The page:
The rise of digital information communication technology has major implications for how states wield coercive power beyond their territorial borders through the extraterritorial geographies of data flows. In examining the geopolitics of data, transnational surveillance, and jurisdiction, this collection makes a significant contribution to the field of global internet governance. It shows how the internet is a forum for geopolitical struggle with states weaponising jurisdiction and exerting power beyond their own borders directly, and via infrastructures owned and operated by transnational technology companies. These dynamics challenge existing conceptual and theoretical categories of contemporary law across the fields of international relations, criminology, and digital media, and raise urgent questions about if and how individual rights can be protected in an era of ubiquitous transnational surveillance conducted by private companies and governments alike.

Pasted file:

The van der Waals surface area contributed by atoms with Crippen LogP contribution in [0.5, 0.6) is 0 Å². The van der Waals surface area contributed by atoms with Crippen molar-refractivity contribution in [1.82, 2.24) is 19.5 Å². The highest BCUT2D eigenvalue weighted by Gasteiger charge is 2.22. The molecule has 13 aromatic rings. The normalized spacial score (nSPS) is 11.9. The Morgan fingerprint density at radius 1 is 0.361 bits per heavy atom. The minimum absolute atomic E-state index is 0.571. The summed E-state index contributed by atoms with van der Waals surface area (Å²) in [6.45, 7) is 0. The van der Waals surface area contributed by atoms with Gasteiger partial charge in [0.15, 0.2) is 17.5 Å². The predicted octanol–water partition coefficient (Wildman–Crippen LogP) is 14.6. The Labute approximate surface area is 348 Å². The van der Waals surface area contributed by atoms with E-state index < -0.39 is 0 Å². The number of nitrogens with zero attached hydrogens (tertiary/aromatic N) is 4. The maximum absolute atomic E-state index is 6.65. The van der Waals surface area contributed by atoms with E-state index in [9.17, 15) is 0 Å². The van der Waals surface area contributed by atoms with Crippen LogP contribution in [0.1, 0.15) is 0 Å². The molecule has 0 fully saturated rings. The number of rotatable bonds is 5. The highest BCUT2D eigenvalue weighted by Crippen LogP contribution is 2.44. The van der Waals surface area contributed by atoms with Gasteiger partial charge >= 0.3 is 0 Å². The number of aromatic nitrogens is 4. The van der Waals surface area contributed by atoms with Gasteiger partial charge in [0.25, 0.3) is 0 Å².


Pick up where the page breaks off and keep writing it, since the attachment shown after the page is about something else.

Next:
|Number of pages||10|
|Journal||Internet Policy Review|
|Publication status||Published - 16 Sept 2020|